Alfredo Zitarrosa (1936-1989) was one of the leading figures of Uruguayan popular music.
Since his first album, Canta Zitarrosa, released in 1966, Zitarrosa forged a unique music style, where rural folk traditions went hand-in-hand with tango and urban rhythms. It was a new way of understanding roots traditions, and he gained an enormous popularity in Uruguay and across South America.
He had also an astounding voice and an inimitable style as a performer. Dressed always in a dark suit and accompanied by a traditional group of four guitars, Zitarrosa mixed tradition with innovation.
The milonga, a musical genre with African origins that was the root for tango and that also has traits of different Latin American and European music styles, was the main musical vehicle and the support of his best songs.
Zitarrosa made the traditional guitar quartet formation a trademark of his music.
Guitar quartets have been present in Uruguayan music since the beginnings. The formation can be traced back to tango -guitar quartets or guitar trios with acoustic bass- but had also rural folk ramifications.
Zitarrosa was forced to quit his country by the authoritarian regime that ruled Uruguay from 1973 to 1984. His return in 1984 was an historic event. Thousands of Uruguayans took the streets to acclaim his comeback.
His premature death in 1989 was another landmark event, albeit a very sad one. A multitude reunited to gave the last goodbye to one of Uruguay’s main voices.
Alfredo Zitarrosa would have turn 80 on March 10, 2016. To celebrate this event, a mega show called Zitarrosa 80 was planned in Montevideo’s historical Estadio Centenario.
It was announced that 53 different musicians would be on stage. And the selection was amazingly varied, from Spaniard singer- songwriter star Joan Manuel Serrat to Uruguayan rock figures like Emiliano Brancciari (from the band No te va Gustar) Sebastián Teysera (La Vela Puerca) or Christian Cary (La Triple Nelson). The roster also included mythical co-generational Zitarrosa colleagues like Daniel VIglietti, Hector Numa Moraes or Los Olimareños; members of electronic Uruguayan- Argentinean band Bajofondo; Uruguayan singer songwriter and Academy Award winner Jorge Drexler; Peruvian-Mexican singer Tania Libertad or female tango singers like Maia Castro and Malena Muyala, among many others.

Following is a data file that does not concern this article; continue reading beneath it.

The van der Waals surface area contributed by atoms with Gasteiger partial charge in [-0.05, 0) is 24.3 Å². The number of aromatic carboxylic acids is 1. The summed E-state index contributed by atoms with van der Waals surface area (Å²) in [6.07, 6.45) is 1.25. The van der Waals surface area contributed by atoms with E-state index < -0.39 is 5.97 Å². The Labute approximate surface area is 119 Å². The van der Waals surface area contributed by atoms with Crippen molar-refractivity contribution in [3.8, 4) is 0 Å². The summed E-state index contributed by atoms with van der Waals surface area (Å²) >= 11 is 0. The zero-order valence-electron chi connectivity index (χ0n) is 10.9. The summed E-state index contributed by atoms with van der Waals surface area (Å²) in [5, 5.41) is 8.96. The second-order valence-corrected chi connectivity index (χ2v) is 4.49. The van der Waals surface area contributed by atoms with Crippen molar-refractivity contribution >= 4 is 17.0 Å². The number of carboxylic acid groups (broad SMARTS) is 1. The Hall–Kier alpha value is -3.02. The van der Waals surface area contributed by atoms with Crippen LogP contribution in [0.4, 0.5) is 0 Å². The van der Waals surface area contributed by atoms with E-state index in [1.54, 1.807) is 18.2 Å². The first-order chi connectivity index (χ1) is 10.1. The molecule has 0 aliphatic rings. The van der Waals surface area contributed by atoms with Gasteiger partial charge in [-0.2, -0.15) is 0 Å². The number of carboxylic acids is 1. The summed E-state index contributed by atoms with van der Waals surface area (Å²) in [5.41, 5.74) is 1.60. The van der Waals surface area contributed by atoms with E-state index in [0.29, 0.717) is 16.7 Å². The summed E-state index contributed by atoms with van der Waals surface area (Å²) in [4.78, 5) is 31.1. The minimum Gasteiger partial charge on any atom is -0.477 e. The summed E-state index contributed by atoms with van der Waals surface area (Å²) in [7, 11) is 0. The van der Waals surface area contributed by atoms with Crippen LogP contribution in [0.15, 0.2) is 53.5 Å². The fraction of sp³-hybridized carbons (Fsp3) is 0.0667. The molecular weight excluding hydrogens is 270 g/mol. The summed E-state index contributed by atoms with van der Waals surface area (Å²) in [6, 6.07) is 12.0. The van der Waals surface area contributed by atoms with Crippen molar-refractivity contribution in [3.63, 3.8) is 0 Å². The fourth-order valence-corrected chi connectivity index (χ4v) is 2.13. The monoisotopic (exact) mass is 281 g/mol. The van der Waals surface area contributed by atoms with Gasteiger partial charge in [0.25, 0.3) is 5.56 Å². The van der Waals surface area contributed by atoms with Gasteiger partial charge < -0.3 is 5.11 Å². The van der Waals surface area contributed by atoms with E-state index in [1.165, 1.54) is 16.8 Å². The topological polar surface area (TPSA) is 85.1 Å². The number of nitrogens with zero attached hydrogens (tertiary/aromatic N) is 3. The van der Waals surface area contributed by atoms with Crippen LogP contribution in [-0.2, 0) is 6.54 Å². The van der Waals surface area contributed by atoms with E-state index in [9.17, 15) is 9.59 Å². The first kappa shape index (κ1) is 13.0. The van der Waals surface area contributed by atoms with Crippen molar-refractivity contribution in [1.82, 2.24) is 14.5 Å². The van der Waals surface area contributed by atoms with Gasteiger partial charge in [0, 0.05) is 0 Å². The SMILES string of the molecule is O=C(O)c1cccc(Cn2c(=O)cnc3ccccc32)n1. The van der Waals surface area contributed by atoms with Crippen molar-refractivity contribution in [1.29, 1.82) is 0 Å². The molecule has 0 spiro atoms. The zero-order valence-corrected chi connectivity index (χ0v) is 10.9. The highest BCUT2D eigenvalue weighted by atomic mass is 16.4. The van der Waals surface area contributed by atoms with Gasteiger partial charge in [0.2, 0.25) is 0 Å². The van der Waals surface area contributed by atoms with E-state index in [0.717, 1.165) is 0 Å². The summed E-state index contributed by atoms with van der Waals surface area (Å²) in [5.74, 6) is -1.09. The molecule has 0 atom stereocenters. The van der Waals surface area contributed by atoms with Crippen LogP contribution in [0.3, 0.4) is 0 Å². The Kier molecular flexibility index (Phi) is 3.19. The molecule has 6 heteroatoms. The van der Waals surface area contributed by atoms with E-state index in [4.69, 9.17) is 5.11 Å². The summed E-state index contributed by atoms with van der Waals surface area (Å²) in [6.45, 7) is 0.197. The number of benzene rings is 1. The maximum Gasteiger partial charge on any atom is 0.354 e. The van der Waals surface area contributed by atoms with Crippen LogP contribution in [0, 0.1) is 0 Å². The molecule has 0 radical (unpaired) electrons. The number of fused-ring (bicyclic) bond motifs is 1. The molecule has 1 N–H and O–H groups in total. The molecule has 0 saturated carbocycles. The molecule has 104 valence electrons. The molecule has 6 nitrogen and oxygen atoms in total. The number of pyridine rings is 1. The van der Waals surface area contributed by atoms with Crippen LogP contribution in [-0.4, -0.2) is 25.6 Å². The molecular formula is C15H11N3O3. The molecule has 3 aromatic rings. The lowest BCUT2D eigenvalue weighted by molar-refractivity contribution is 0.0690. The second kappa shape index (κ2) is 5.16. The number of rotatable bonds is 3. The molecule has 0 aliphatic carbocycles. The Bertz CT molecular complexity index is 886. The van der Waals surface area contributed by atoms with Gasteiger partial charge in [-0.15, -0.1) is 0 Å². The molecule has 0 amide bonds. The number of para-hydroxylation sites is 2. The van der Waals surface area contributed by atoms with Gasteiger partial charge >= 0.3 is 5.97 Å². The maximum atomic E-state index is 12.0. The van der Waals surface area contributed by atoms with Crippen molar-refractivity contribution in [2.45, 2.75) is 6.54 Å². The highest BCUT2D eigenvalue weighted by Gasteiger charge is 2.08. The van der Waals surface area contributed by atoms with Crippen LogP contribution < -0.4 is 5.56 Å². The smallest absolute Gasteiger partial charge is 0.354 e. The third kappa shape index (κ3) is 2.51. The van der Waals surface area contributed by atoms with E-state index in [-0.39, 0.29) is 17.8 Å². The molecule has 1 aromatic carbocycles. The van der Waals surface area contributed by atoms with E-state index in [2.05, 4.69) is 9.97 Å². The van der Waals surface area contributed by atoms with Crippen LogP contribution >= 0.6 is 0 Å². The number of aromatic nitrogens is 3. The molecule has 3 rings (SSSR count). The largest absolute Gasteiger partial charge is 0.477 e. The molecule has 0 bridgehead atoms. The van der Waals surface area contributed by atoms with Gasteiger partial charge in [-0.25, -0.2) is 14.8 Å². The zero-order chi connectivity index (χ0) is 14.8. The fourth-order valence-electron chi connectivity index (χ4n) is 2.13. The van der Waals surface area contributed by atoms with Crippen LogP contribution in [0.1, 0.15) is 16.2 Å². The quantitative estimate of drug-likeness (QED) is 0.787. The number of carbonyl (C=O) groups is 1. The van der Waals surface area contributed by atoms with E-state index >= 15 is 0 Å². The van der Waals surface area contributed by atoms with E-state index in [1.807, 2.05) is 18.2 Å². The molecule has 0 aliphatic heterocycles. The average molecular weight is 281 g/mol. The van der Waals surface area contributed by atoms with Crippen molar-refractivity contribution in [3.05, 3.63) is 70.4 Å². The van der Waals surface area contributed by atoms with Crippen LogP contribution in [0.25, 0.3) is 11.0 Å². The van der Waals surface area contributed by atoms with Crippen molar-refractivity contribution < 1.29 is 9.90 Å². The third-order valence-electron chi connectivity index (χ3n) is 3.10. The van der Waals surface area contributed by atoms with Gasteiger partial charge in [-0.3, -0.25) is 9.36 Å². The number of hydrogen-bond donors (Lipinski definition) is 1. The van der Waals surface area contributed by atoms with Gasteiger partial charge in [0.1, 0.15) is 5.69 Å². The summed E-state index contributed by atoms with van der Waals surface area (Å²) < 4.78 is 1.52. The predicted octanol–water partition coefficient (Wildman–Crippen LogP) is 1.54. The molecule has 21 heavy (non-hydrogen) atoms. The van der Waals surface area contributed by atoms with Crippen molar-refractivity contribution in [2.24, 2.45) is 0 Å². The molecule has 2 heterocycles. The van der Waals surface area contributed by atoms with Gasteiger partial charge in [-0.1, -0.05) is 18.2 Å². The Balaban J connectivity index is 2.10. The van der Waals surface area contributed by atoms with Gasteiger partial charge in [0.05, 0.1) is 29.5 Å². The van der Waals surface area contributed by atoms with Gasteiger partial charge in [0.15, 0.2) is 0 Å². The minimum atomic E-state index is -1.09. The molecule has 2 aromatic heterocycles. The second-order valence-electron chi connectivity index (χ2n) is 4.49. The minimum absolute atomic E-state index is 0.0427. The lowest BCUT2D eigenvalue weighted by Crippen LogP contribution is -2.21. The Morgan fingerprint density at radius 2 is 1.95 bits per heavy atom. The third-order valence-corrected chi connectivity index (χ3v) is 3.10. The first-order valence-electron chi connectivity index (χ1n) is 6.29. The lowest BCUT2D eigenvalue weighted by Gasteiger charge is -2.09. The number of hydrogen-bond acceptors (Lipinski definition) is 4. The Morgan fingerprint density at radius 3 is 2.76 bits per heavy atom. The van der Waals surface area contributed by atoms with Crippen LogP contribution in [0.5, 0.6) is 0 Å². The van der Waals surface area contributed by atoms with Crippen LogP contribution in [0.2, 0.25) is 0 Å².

Finally, and after a cancellation forced by heavy rain, the day arrived.
On Friday 11, the centenario Stadium was packed with 30,000 people.
It was an assorted crowd: aged people who saw the raise of Zitarrosa’s popular stardom, men and women on their forties who on their teens, secretly listened to his music when he was a prohibited artist, youngsters who were not still born when Zitarrosa passed away.
The show was not a mere recreation of Zitarrosa’s works by a miscellaneous group of musicians. Singer songwriter Fernando Cabrera was the event musical director. He envisioned a very ambitious spectacle where Zitarrosa’s music was honored in many different ways. Zitarrosa’s classical guitar quartet was present, but also his music was played by an electric guitar and bass quartet, by experimental slide guitar, electronic keyboards or string orchestra. The singers paid tribute to one of Uruguay’s most original performers being at their turn highly innovative, not trying to copy (an impossible task) his style. It was a show full of highlights, a historic and moving tribute, with great moments for every taste. The span of Zitarrosa great oeuvre was shown in distinct approaches. There was room for his classic milongas “Milonga de ojos dorados” (sung by Serrat), or “Milonga para una niña”(performed by Malena Muyala); the anti authoritarian anthem “Adagio de mi País” (Christian Cary and Cristina Fernandez); his take on candombe with “Doña Soledad” (Sebastián Teysera); the brokenhearted songs “Stefanie” (Jorge Drexler), “Si te vas” and “Zamba por vos” (Emiliano Bancciari) and one of his most astounding works: the opus “Guitarra Negra” a recited work with a musical accompaniment comprised by a guitar quartet, string orchestra and choir.
Zitarrosa 80 was a touching, risky and unforgettable show, an extraordinary combination between innovation and tradition.
Just like Alfredo Zitarrosa’s work was.